Just in case that doesn’t whet your whistles sufficiently, here are some of the nice things that have been written about it online:
In a story full of excitement and adventure, the Doctor is pushed to the limits of his survival and cunning. With Amy forced to wear a skintight cat-suit, this would make a brilliant episode for TV …
To quote the Doctor, how cool is that.
This was very different from any Dr. Who novelisations and I think that’s what made it a very good read. It was gory and rough and that’s something you don’t see much with Dr. Who. This seems like it would’ve fit in the Old School Who, but also in the Moffat era with all of the different monsters …
Sounds like a man after my own heart.
I was very impressed with Hunter's Moon probably because the way the story was told it felt like something like the events described could happen. An ex-policeman, his wife and child are kidnapped and transported to an alien world where they are forced to endure horrific confrontations. The whole concept sent shivers down my spine. The Doctor, Amy and Rory always get out of scrapes – but here was a group of humans facing something that could only be experienced in nightmares! Well done, Paul Finch – love to see this book turned into a TV adventure ... or would I? Other authors of Doctor Who novels could learn a lot from Mr Finch ... in fact, so could the television production team! Highly recommended!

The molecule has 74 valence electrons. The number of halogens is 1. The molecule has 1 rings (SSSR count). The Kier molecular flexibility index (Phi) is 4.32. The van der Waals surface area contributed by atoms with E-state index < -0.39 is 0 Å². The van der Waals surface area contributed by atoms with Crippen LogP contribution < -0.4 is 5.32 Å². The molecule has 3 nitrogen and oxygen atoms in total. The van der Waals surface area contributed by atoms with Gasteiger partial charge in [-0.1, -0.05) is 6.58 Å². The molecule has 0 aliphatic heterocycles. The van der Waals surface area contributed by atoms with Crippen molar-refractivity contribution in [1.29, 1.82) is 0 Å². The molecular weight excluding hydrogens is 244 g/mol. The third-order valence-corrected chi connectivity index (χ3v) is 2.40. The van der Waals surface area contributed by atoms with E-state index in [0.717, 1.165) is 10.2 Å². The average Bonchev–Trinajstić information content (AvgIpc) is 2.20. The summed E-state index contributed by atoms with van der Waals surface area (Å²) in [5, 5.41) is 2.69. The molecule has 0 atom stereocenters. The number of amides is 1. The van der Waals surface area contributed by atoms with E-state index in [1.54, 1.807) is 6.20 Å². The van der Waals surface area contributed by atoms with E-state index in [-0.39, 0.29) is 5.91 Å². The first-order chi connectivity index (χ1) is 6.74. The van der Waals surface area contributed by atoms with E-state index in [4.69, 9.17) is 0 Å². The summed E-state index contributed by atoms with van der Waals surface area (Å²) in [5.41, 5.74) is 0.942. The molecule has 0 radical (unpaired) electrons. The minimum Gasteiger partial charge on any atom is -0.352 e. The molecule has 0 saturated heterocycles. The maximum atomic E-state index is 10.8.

Wahaaay to the last one, or what? But now – boos-hisss! – the brickbats:
This is very much a hybrid of 1980s style Doctor Who (an interesting mix of late Davison/late McCoy era tropes & characteristics). It’s rather light on plot originality, and Amy is under-used ... but it’s full of great action writing. A superficially enjoyable read, but not quite as memorable as it could have been.
Don’t worry, if you want blood, you’re going to get it …